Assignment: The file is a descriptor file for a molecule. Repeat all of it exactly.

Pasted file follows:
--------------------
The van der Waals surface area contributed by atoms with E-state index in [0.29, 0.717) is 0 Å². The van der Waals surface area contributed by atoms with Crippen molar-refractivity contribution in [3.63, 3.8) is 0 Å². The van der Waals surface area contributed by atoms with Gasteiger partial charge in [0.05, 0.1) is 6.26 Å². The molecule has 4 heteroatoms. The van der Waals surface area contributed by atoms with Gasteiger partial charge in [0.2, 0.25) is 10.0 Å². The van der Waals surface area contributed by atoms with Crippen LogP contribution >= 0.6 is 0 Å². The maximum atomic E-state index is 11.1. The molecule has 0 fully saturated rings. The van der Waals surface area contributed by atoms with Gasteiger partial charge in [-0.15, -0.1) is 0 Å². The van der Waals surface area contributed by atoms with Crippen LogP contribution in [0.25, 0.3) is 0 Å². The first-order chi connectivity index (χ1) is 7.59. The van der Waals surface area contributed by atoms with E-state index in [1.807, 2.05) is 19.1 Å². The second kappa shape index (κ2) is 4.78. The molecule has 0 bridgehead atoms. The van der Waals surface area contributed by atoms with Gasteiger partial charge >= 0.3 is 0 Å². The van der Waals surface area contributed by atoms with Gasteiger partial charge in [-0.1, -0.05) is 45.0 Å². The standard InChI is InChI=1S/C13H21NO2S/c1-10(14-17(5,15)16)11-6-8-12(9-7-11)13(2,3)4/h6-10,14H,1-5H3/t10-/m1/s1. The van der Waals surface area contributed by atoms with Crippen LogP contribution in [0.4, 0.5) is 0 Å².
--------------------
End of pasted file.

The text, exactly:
The van der Waals surface area contributed by atoms with E-state index in [0.29, 0.717) is 0 Å². The van der Waals surface area contributed by atoms with Crippen molar-refractivity contribution in [3.63, 3.8) is 0 Å². The van der Waals surface area contributed by atoms with Gasteiger partial charge in [0.05, 0.1) is 6.26 Å². The molecule has 4 heteroatoms. The van der Waals surface area contributed by atoms with Gasteiger partial charge in [0.2, 0.25) is 10.0 Å². The van der Waals surface area contributed by atoms with Crippen LogP contribution >= 0.6 is 0 Å². The maximum atomic E-state index is 11.1. The molecule has 0 fully saturated rings. The van der Waals surface area contributed by atoms with Gasteiger partial charge in [-0.15, -0.1) is 0 Å². The van der Waals surface area contributed by atoms with Crippen LogP contribution in [0.25, 0.3) is 0 Å². The first-order chi connectivity index (χ1) is 7.59. The van der Waals surface area contributed by atoms with E-state index in [1.807, 2.05) is 19.1 Å². The second kappa shape index (κ2) is 4.78. The molecule has 0 bridgehead atoms. The van der Waals surface area contributed by atoms with Gasteiger partial charge >= 0.3 is 0 Å². The van der Waals surface area contributed by atoms with Gasteiger partial charge in [-0.1, -0.05) is 45.0 Å². The standard InChI is InChI=1S/C13H21NO2S/c1-10(14-17(5,15)16)11-6-8-12(9-7-11)13(2,3)4/h6-10,14H,1-5H3/t10-/m1/s1. The van der Waals surface area contributed by atoms with Crippen LogP contribution in [0.4, 0.5) is 0 Å².